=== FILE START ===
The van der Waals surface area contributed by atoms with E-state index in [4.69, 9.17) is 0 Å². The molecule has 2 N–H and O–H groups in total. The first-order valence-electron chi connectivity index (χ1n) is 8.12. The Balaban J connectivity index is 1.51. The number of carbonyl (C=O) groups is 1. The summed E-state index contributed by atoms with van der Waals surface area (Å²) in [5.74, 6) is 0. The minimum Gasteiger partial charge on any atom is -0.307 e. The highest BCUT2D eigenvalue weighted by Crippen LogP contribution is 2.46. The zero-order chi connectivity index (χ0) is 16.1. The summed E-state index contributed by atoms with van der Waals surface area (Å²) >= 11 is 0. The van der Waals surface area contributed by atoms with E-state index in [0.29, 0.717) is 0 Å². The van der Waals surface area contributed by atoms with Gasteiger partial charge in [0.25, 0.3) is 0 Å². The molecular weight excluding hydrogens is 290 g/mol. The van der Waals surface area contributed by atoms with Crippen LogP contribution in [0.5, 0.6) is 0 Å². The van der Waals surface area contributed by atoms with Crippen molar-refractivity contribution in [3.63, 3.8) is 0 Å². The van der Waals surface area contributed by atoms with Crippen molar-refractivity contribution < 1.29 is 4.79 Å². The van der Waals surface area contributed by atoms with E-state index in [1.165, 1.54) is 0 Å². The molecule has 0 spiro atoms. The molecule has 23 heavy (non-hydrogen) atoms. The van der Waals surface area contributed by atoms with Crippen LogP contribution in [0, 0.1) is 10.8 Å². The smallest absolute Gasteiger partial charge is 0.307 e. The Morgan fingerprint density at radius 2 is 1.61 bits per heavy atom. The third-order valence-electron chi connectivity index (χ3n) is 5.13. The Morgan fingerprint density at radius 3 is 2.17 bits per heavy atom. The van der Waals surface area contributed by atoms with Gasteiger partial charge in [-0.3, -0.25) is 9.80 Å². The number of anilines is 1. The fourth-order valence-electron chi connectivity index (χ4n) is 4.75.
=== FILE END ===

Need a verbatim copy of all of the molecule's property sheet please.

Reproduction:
The van der Waals surface area contributed by atoms with E-state index in [4.69, 9.17) is 0 Å². The molecule has 2 N–H and O–H groups in total. The first-order valence-electron chi connectivity index (χ1n) is 8.12. The Balaban J connectivity index is 1.51. The number of carbonyl (C=O) groups is 1. The summed E-state index contributed by atoms with van der Waals surface area (Å²) in [5.74, 6) is 0. The minimum Gasteiger partial charge on any atom is -0.307 e. The highest BCUT2D eigenvalue weighted by Crippen LogP contribution is 2.46. The zero-order chi connectivity index (χ0) is 16.1. The summed E-state index contributed by atoms with van der Waals surface area (Å²) >= 11 is 0. The van der Waals surface area contributed by atoms with E-state index in [0.29, 0.717) is 0 Å². The van der Waals surface area contributed by atoms with Gasteiger partial charge in [0.25, 0.3) is 0 Å². The molecular weight excluding hydrogens is 290 g/mol. The van der Waals surface area contributed by atoms with Crippen LogP contribution in [0.5, 0.6) is 0 Å². The van der Waals surface area contributed by atoms with Crippen molar-refractivity contribution in [3.63, 3.8) is 0 Å². The van der Waals surface area contributed by atoms with Crippen molar-refractivity contribution < 1.29 is 4.79 Å². The van der Waals surface area contributed by atoms with E-state index in [1.165, 1.54) is 0 Å². The molecule has 0 spiro atoms. The molecule has 23 heavy (non-hydrogen) atoms. The van der Waals surface area contributed by atoms with Crippen LogP contribution in [0, 0.1) is 10.8 Å². The smallest absolute Gasteiger partial charge is 0.307 e. The Morgan fingerprint density at radius 2 is 1.61 bits per heavy atom. The third-order valence-electron chi connectivity index (χ3n) is 5.13. The Morgan fingerprint density at radius 3 is 2.17 bits per heavy atom. The van der Waals surface area contributed by atoms with Gasteiger partial charge in [-0.3, -0.25) is 9.80 Å². The number of anilines is 1. The fourth-order valence-electron chi connectivity index (χ4n) is 4.75.